In the late 1940s four battalions of volunteer Stoottroepen went to fight in the Dutch East Indies, later followed by five battalions of drafted men (including my Dad). He set sail on 23 July 1946 on board the Kota Baroe, crossing the equator in August, and disembarking at Tandjong Priok later that same month. He was based for a month at Meester Cornelis (a sub-district of East Jakarta, named after one Cornelis Senen, a 17th century Calvinist schoolmaster, preacher and local landholder – it is now known as Jatinegara).
On 28 September 1946 Dad left Meester Cornelis for Denpassar (Bali), where he was temporarily posted to the medical service of Y Brigade. ‘Y’ Brigade had been formed two months before by combining a number of Dutch units. The ‘Y’ Brigade badge depicted a demon’s head because the Brigade was established on Bali, nicknamed “Demon Island”.
On 24 October 1946 the brigade embarked for Palembang, initially by landing craft and then transferred to the ship Boissevain. In his souvenir booklet, Dad pinpointed himself in a photo of a mass of soldiers on board landing craft N205. He used the word ‘Saja’ in the photo caption – as his initials were S.A.J., and he was a sergeant, I wonder if Saja was his nickname?
My research shows that when ‘Y’ Brigade got to Palembang, they took over from the British 1st Burma Regiment. On New Year’s Eve the battle of Palembang began and heavy fighting continued for nearly a week. A truce and the demarcation line was established on 5 January. I have no knowledge of any role my father might have played in this battle.
The next item in my folder is a note dated 4 March 1949 from the HQ of the Medical Service of South Sumatra, praising Sergeant Hermans for ‘organising the administration of the Medical Service for the whole territory of South Sumatra in an excellent manner’. The note went on to say that he always excelled through his ‘very good zeal, ambition and skills’, and he was ‘very favourably reported always and everywhere’.
So whilst he wasn’t in the front line (at least, that I know), I’m sure his service as a medical sergeant helped save the lives of his fellow soldiers and civilians in South Sumatra.
I suspect Dad returned to the Netherlands in 1949, because his souvenir booklet is inscribed on the cover in his own hand with the dates 1946 to 1949.
On his return to his small home-town of Swalmen, he received a heavy bronze plaque from the ‘Swalmen Home Front’, commemorating his service in the Dutch East Indies. This plaque has looked over all my hobby interests since I was a child, because it hung unremarked in our garage workshop where I did all my model soldier painting during my teens (often used as a heavy weight to clamp models whilst the glue was drying!). It eventually passed to me in my adulthood, and now hangs in pride of place over my study desk.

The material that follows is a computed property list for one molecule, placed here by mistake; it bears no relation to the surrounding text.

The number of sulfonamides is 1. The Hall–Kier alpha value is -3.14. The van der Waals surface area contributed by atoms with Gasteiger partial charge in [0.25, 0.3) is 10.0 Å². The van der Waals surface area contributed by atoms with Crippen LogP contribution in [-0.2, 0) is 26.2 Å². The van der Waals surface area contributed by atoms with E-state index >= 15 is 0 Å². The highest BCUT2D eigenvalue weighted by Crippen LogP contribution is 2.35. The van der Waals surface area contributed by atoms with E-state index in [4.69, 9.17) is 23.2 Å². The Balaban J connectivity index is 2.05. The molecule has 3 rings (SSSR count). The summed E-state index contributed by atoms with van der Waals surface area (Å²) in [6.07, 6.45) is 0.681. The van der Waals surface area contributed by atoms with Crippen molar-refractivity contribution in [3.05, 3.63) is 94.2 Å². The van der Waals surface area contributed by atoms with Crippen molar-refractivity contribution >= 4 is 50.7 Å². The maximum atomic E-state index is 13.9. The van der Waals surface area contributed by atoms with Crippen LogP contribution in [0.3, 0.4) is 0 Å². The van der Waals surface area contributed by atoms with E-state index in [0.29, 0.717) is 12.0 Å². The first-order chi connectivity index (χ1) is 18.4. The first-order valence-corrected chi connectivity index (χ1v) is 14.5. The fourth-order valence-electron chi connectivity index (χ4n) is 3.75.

My father was a Dutch solider during WW2 and later in Indonesia. I still have a box of his photos and papers, and so from time to time I’ll post the occasional item here on my blog.
The first photo from my Dad’s album is this picture of crashed Junkers JU52 transport planes lining a Dutch road (click the picture to enlarge).
From my research (Dad never talked much about his time in the war), I gather these are transports that were involved in the German invasion of the Netherlands in 1940. The road is the main highway between Rotterdam and the Hague.
Apparently a lot of the Junkers 52s used by the Germans in the airborne invasion to transport their paratroopers were shot down. But in this photo, because of the amount of planes (you can see more in the distance), they look more like they crash-landed whilst using they used this wide four-lane road as a landing strip.
Dad was in the Dutch army that faced the invaders (readhereandherefor more about his war service).
March 2 is Old Stuff Day. OK, so I’m a day late here in New Zealand, but as it is still March 2 in some parts of the world (I’m looking at you, America!), I think I’m still alright to post this.
So, what is Old Stuff Day?
“On this day, each blogger can go through their history and find posts that they’d like to shake the dust off and present again to the community at large. Some suggestions for content that would be good to post:
– Posts that you considered special that didn’t receive as much attention as you thought they deserved
– Content that people liked in the past, but haven’t seen recently
– Posts you might have created before your site received much traffic, and now deserve to be reshown
– Or any content you’re particularly proud of!”
So here’s some of the old stuff on my blog that I’m particularly proud of:
This was the first in a series of posts that I did on my family history. While reading other people’s family histories can sometimes be a little boring, I thought this particular character in my lineage would be fascinating to others besides myself – especially on a military history/wargaming site – as he was a trumpeter in Napoleon’s army.